Former Upper St. Clair resident Susan Forry Locke, 46, and her husband, Douglas, 49, have been selected to receive the 2013 Community Education Award from the Columbus Symphony.
The $2,500 grant can be used at their discretion on a wide range of music education options, such as being host to guest instructors, repairing instruments, taking professional development classes or purchasing new instruments, computer software and music.
"While we'll use the grant money for our Suzuki program, we don't know what restrictions there may be, so we can't be more specific at this time," Mrs. Locke said.
Adjunct professors at Otterbein University in Columbus, where they now live, the Lockes are the artistic/executive directors, founders and teachers of Suzuki Music Columbus and have performed with their student tour group in Estonia, China, Italy, and most recently, Peru, as well as in the American Southwest and Florida.
"The Suzuki Program teaches children music the way they learn language," Mrs. Locke said. "First, they listen to recordings of music they are going to play, much like a child listens to the words of its parent. Then they play what they hear and finally learn how to read music."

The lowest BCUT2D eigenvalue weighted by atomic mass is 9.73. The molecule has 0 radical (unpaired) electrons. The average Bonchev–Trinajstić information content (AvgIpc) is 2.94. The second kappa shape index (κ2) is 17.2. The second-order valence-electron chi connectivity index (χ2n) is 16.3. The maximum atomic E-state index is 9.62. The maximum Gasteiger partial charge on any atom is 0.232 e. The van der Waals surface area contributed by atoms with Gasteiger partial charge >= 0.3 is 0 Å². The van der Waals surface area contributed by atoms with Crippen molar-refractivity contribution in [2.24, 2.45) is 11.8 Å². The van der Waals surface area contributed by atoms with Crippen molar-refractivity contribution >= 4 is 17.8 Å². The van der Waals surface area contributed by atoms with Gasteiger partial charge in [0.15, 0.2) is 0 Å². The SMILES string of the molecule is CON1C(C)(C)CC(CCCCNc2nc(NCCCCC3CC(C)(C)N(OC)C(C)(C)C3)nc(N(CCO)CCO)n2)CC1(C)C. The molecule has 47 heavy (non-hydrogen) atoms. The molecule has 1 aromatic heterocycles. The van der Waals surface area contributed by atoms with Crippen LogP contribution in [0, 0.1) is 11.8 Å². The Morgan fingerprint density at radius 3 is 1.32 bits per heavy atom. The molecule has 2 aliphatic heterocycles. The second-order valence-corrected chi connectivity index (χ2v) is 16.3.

The Lockes were recommended for the award by the parents of their students and were informed they had been selected as grant recipients two weeks before Christmas. They will be presented with their award at a brunch March 3 at The Westin Hotel in Columbus, followed by a presentation on the stage of the Southern Theatre before a Columbus Symphony concert that afternoon.
Mrs. Locke grew up in Upper St. Clair, attending district schools and was involved in the music program from third grade until graduation. While living here, she studied under Albert Hirtz, former violinist with the Pittsburgh Symphony Orchestra. She was inducted into the Upper St. Clair High School Arts Hall of Fame in 2006.
She and her husband attended The University of Hartford Hartt School of Music and graduated with bachelor's degrees in music performance and education. They received master's degrees in music performance and Suzuki pedagogy at Southern Illinois University.
In the Columbus area, the Lockes perform together as a duo and as part of a quartet and also perform with the Newark-Granville Symphony Orchestra, where Mr. Locke also serves as personnel manager.
"Our goal is to teach people beauty through music," Mrs. Locke said. "We hope that, with this grant, we can bring more music and more beauty to more people."
Dave Zuchowski, freelance writer: firstname.lastname@example.org.